As I was saying, I saw the therapist every week for about a year and a half, total, but she wasn't helping me learn new patterns of behavior, and she either hadn't identified my defense mechanisms, or didn't feel it was important to address them.  She was basically an expensive confidant, who took my money every week and listened to my troubles, and (it seems to me) helped me cram my head firmly up my own ass.  Finally my wife (who was paying for it now), put her foot down and said she wasn't going to pay for therapy anymore, because it obviously wasn't helping.  She said she wasn't happy, and that she needed me to make a real change, or she was going to have to take steps.

That was a year ago.  I've tried various things to help me, but as long as I was given slack, I took it, as I always have.  For the last few months, whenever I would blow up at her, or try to manipulate her, she warned that those conversations were driving us further apart and ruining our marriage, but I was helpless to stop doing it.  I would resolve not to talk to her for the rest of the night after an argument, and an hour later, we were at it again.  So frustrating.  I wanted marriage counselling, but she's burned on therapy- she just doesn't believe it helps, and bitterly resents the thousands of dollars my parents and she had poured into it, with nothing to show for it.  I wanted a life coach, which I truly believe would have helped me, but she refused to throw good money after bad.  And all the time, my defense mechanisms were screaming at the top of my lungs that I shouldn't have to bear the responsibility for my actions.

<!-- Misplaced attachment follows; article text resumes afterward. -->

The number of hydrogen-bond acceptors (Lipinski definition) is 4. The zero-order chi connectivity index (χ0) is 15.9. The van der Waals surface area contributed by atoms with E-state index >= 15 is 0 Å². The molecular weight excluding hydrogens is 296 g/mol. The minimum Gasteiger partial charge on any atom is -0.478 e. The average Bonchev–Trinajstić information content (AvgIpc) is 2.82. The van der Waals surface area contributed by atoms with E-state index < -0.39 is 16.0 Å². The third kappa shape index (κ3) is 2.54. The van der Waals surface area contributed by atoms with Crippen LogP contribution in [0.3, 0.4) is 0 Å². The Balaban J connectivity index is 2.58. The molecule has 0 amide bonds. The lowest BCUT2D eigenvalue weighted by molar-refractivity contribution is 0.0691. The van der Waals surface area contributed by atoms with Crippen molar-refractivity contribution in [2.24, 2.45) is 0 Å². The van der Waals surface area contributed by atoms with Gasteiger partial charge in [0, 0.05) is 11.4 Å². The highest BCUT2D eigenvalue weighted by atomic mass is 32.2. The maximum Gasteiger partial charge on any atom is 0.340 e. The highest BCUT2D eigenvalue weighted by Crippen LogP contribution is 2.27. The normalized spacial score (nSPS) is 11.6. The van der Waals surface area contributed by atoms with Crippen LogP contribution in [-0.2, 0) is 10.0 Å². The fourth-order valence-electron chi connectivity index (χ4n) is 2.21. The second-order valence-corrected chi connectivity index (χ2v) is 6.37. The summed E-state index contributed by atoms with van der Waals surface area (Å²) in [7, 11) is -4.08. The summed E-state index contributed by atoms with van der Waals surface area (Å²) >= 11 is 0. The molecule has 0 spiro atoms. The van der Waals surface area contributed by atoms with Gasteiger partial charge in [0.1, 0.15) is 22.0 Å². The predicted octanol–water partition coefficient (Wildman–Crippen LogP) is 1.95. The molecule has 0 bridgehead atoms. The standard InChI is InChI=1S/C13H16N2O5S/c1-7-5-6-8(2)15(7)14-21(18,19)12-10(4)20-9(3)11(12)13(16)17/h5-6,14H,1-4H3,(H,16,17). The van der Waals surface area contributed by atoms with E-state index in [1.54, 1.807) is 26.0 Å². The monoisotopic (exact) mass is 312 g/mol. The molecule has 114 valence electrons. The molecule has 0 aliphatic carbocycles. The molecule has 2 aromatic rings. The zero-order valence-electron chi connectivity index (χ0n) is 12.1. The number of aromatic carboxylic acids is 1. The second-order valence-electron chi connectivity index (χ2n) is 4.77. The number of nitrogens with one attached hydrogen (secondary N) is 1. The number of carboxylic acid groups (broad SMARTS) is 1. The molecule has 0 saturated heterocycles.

As I said, just in the last month or so, after studying the problem extensively, I have become aware of my defense mechanisms, where they came from, and what they're designed to do, and I finally understand WHY I can say, "I'm not talking to you anymore," to my wife, and 20 minutes later, still be wrangling with her.  More and more, I am able to recognize devious thoughts like, "But there's a reason I didn't do the dishes," and, "If only my wife would agree to be held accountable for holding me accountable for things I should be holding myself accountable for, everything would be alright!" and, "My wife should accept her part of the responsibility for me being the way I am, she let me get away with too much for too long for me to turn things around now!"